• Elian, there are two things you must separate. You may know how to speak Bavarian, but do you know about its linguistic ins and outs? Unless if I'm very wrong, you have not stated one linguistic argument in the above, once again so! And of course, whether the Bavarian Wikipedia will be created bepends on whether there are enough willing contributors. No-one will stop you and other Bavarians to continue working on de:, neither will we force you to start contributing to gem-bai:. So what's the matter with all this? Will having a Bavarian Wikipedia hurt you? No. It won't even hurt de:, since there continues to be a strong iflux of new contributors, and the German population is still big enough to recruit loads of new Wikipedians, both for the Standard German Wikipedia and for the regional ones existing and to-be-created. Caesarion Velim, non opto 10:25, 7 September 2005 (UTC)[reply]
        • Btw I could hardly read your Bavarian though my passive comprehension of German is good - a strong argument for calling Bavarian a separate language, I daresay ;-). Caesarion Velim, non opto 10:29, 7 September 2005 (UTC)[reply]
        • I am a new user and I would like to contribute to both versions. Elian, in my opinion the aim is not to replace the German Wikipedia but to create a platform for certain articles in Bavarian in order to show that our dialects (or better regional languages) are qualified for a "modern" medium and not something old-fashioned. You could compare it with the successful Asterix-versions in regional languages which do also likely promote their use. See also my comment below. Pfiat di! -- 11:34, 7 September 2005 (UTC)[reply]
  • Contra I am Bavarian, I hate having to read somthing which is normal my language in some strange spelling. Use normal spelling, it is only a choice of some word left. So it is the same and They should write in the German Wikipedia.
  • oppose I am Bavarian. In contrast to Standard German, there is no standardized variant of Bavarian. All speakers of Bavarian are bilingual and have access to German language encyclopedias. Adding Bavarian content to any Wiktionary would be interesting though, but it is already possible. I also hate the idea of abandoning southern words like "Jänner" in de.wikipedia, as that is a perfectly High German word (although it is an Austrian regionalism). Of course, if there are enough people who really want to work on a Bavarian Wikipedia, go ahead ... --zeno 23:25, 6 September 2005 (UTC)[reply]
  • I think a misunderstanding of many opponents here is they believe this new Wikipedia would somehow replace the German Wikipedia (for much of Bavaria and Austria) and all articles from the German Wikipedia would have to be translated into the new Wikipedia, with all creative forces directed toward the new Wikipedia exclusively. This would certainly be a misconception. In my opinion the Bavarian Wikipedia should not strive for building a complete new Wikipedia with the same number of articles and an overall spectrum like the German Wikipedia. It should rather focus on certain interesting articles which could be longer and might be centered around local topics concerning Bavaria, Austria and Südtirol, like regional culture, artists, songwriters, popular personalities, but also science and history. As Sabine has put it: "Having to write about scientific things, history etc. in that languages is very important since most of all you only find poems, songs etc." According to me, the main intention should be to show that our daily language is a vital language which is also convenient for an encyclopedia. By using it in this "modern" medium it could be shown that our regional languages are everything but outfashioned; that they are valuable and preservable parts of our culture and a heritage which is worth to be preserved. At least this is my opinion... Concerning regional vocabulary, which is only used in parts of the Bavarian language area, I think everybody should use it as he uses it in everyday language. We could just add links to the Wiktionary explaining it - I think this is almost an advantage because it allows mutual learning of sometimes "endangered" words and promotes their daily use and preservation. -- 23:55, 6 September 2005 (UTC)[reply]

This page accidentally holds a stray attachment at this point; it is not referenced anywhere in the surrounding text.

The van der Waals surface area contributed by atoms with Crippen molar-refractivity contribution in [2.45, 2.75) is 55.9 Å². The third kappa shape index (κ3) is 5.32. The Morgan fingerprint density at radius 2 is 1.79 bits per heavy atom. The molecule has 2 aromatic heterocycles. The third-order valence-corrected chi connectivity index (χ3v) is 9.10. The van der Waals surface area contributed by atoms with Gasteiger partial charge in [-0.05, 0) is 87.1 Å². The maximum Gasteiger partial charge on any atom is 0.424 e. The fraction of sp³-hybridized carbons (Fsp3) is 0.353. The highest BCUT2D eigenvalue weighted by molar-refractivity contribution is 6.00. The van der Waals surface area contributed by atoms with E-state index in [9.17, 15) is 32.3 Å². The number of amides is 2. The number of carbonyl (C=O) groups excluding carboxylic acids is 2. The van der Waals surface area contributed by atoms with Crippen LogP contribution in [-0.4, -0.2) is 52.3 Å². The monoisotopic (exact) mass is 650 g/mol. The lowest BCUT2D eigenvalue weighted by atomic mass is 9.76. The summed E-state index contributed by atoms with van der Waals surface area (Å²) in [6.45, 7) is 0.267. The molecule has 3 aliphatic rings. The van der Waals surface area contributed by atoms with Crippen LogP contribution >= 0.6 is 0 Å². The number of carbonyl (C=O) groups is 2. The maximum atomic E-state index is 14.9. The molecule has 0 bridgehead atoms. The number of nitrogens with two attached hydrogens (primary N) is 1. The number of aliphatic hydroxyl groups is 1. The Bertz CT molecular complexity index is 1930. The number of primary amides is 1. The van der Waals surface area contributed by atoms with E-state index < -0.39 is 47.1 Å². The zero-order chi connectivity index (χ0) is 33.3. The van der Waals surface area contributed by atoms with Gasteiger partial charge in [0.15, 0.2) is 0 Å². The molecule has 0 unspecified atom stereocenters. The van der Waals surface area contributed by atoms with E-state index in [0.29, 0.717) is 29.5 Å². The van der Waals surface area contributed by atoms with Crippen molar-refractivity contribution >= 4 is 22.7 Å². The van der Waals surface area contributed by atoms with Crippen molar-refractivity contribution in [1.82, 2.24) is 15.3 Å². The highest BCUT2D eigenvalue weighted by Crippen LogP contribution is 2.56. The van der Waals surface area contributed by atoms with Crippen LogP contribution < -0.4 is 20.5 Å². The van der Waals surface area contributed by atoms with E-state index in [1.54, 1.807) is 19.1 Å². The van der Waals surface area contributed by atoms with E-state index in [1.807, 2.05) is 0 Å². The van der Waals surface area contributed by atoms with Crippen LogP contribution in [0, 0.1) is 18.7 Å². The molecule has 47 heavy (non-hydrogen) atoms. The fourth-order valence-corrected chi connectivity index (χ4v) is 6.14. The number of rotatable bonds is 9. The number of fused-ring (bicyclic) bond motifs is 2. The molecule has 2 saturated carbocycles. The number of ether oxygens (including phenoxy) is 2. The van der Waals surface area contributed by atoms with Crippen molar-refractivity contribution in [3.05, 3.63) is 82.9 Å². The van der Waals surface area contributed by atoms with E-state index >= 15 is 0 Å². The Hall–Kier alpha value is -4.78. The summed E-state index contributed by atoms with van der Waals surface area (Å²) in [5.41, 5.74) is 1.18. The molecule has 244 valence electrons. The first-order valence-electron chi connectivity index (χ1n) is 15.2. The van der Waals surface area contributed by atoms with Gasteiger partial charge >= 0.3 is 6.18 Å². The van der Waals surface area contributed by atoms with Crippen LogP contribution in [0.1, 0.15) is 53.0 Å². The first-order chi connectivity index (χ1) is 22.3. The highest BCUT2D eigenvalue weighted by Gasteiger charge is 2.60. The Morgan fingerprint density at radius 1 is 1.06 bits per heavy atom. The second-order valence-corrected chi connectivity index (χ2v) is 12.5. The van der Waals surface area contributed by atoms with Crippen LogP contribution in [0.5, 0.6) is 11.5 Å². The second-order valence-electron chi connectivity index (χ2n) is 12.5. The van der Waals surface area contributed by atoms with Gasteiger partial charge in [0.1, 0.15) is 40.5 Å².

• Does not Standard, or TV German, relate to the other German Platts and Allemmanic langs (from Italy over Poland, Romania, Ceckoslovakia and Nederland/Begium/Luxemburg to entire Scandinavia) the same way as worldwide use of englisch relates to all languages on earth?-- 10:43, 7 September 2005 (UTC)[reply]
  • support: I like the idea, although I don't know whether I would take part. One thing isn't said yet: The Bavarian wikipedia will not be built for being read in first place; there is no Bavarian that can't read the German one. The Bavarian wikipedia will be built for writing in Bavarian, such as the Low German or the Alemannic, I don't think they are built to give their readers an alternative to the German one. Elian, you are right when you say we don't need it. But do we need everything in the wikipedia? Do we need the Alemannic or Platt one?Why should they have what we, Freistaat (I know this only means republic), don't have? But please, use an honest spelling, such as in de:Bairische Umschrift. It's not "Kinda" but "Kinder"! It's not "heanoch" but "hern°ach" (where's that letter?)! And I don't think there would be a big problem with the different Bavarians. Once we have an honest spelling, a big part of the problems are away (but the text is still Bavarian, it's not a choice of some word left, dear who-said-that.) For the rest, we simply tolerate the different Bavarians. -- 09:34, 8 September 2005 (UTC)[reply]
    • I am not entire sure if Kinder is to be preferred over Kinda. As a matter of facts, there are more ways of spelling Bavarian, and the -er ending is actually pronounced "-a". But we should deal with that later, I think. Most important of all is that the supporters of a Bavarian Wikipedia unite and start creating something worth reading. Caesarion Velim, non opto 13:14, 8 September 2005 (UTC)[reply]